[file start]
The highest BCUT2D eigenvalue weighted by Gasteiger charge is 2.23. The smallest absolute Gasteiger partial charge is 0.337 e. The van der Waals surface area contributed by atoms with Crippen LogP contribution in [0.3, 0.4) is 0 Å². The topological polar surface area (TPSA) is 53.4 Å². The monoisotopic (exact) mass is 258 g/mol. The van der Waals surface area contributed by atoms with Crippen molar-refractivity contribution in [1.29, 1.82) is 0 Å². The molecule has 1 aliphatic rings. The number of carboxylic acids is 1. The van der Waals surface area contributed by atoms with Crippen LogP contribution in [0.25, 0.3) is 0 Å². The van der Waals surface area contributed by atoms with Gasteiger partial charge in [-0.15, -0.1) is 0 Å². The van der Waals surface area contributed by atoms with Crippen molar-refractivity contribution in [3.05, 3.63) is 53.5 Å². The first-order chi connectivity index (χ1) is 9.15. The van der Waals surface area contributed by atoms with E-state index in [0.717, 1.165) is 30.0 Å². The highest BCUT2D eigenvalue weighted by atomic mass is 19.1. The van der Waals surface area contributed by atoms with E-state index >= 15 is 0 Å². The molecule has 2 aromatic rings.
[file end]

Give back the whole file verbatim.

The highest BCUT2D eigenvalue weighted by Gasteiger charge is 2.23. The smallest absolute Gasteiger partial charge is 0.337 e. The van der Waals surface area contributed by atoms with Crippen LogP contribution in [0.3, 0.4) is 0 Å². The topological polar surface area (TPSA) is 53.4 Å². The monoisotopic (exact) mass is 258 g/mol. The van der Waals surface area contributed by atoms with Crippen molar-refractivity contribution in [1.29, 1.82) is 0 Å². The molecule has 1 aliphatic rings. The number of carboxylic acids is 1. The van der Waals surface area contributed by atoms with Crippen LogP contribution in [0.25, 0.3) is 0 Å². The van der Waals surface area contributed by atoms with Gasteiger partial charge in [-0.15, -0.1) is 0 Å². The van der Waals surface area contributed by atoms with Crippen molar-refractivity contribution in [3.05, 3.63) is 53.5 Å². The first-order chi connectivity index (χ1) is 9.15. The van der Waals surface area contributed by atoms with E-state index in [0.717, 1.165) is 30.0 Å². The highest BCUT2D eigenvalue weighted by atomic mass is 19.1. The van der Waals surface area contributed by atoms with E-state index >= 15 is 0 Å². The molecule has 2 aromatic rings.